If in person is impossible,
we have to send words out
on their own. It is the only way,
it’s the way of writing,
and the direction of voice. I am
whistling now, but you can’t hear it
from wherever you are before
you realize I am telling you this.
There is music here
in The Nest, in Riverby,
John Burroughs’ version of wild
civilization. A little farther from
the road and this might be more than
a sliver of woods beside the Hudson.
Hardly matters, as we make
this percussive music in a room that
holds and deepens the dark of night.
Maybe there are no hemlocks
without this room, but the darkness of hemlocks
inhabits this space.
We come here
to make music because we are
half-tamed and we lack
a music that is a noise, that wanders,
that reminds us of water. What we make
slips between our fingers,
lingers only momentarily and disappears.
It seems to us that
what is most valuable is whatever
we cannot hold in place. The Hudson
flows south in darkness.
Riverby is the shadow across the river,
what holds the river back. It is a clutch of buildings
inside a stand of trees. This is where the humans live
down a steep incline and in the shadows, where
we try to disappear. Decay surrounds us. Decay
is the way of the forest, its deliberate urgency to dissolve into
soil, and this forest is occupied by buildings
of stone and wood and concrete
and collapsing slowly into themselves, the roof of one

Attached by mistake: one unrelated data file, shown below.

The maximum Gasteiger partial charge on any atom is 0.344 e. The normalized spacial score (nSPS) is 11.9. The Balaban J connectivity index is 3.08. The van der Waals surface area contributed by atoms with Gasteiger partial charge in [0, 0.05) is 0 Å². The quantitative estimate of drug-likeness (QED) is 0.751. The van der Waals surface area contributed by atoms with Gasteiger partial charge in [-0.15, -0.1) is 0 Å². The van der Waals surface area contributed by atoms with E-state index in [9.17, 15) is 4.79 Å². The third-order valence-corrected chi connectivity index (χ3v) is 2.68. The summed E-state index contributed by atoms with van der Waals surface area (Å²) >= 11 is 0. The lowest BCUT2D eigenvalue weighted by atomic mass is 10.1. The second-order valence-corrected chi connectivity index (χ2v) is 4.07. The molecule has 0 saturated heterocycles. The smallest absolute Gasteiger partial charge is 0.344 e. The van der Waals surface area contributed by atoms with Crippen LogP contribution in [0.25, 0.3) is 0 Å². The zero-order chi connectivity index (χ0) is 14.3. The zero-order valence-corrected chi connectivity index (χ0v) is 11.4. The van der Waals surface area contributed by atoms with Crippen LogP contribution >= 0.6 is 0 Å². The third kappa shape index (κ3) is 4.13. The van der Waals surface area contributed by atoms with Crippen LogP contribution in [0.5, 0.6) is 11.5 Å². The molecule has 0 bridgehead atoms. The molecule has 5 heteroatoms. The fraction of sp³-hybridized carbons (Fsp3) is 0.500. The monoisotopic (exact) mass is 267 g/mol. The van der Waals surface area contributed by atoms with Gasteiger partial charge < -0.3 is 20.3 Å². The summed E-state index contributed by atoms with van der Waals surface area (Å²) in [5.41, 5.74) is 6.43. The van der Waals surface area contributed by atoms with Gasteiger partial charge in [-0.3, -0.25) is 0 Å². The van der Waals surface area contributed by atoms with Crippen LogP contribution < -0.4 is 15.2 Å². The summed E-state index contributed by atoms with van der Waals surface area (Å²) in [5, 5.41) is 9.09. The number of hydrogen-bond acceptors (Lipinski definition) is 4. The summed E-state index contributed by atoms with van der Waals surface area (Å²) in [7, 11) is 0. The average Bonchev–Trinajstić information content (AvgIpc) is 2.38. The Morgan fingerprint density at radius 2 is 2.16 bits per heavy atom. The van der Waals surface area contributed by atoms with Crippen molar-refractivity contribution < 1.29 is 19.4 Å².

opening into sky and trees out of it.
Nature doesn’t understand
the difference between nature and
We live in
anything else, as anything else. We
are anything else, yet
there is no such thing.
My friends here are poets and artists,
creators. They do not try to live in the world.
They try to create it. We come here
to make music because we want to
disappear into the sound of water,
we want to return to the chaos.
We are sending messages out
into the world. And we send messages back and forth,
trading one message for another, telling our stories,
imagining the world forth. If you were here,
you would be a poet, you would be a musician,
you would be someone who could do
65 miles per hour in first gear,
you would be the king of Powerglide,
the tendency of everything
to fall apart, to return to formlessness,
and you would be the last
sound the forest made
before we ever woke.
Riverby sits on a running bed
of Esopus shale, layers of brittle grey
rock, breaking into grey rectangles
and ovals, wearing down into sand. We sit
upon the sloping face of the earth,
beneath a dark beadboard ceiling, sinking
into the left side of the river, every star
going dark, and the only voice
we hear is
our voices vibrating,
back into silence.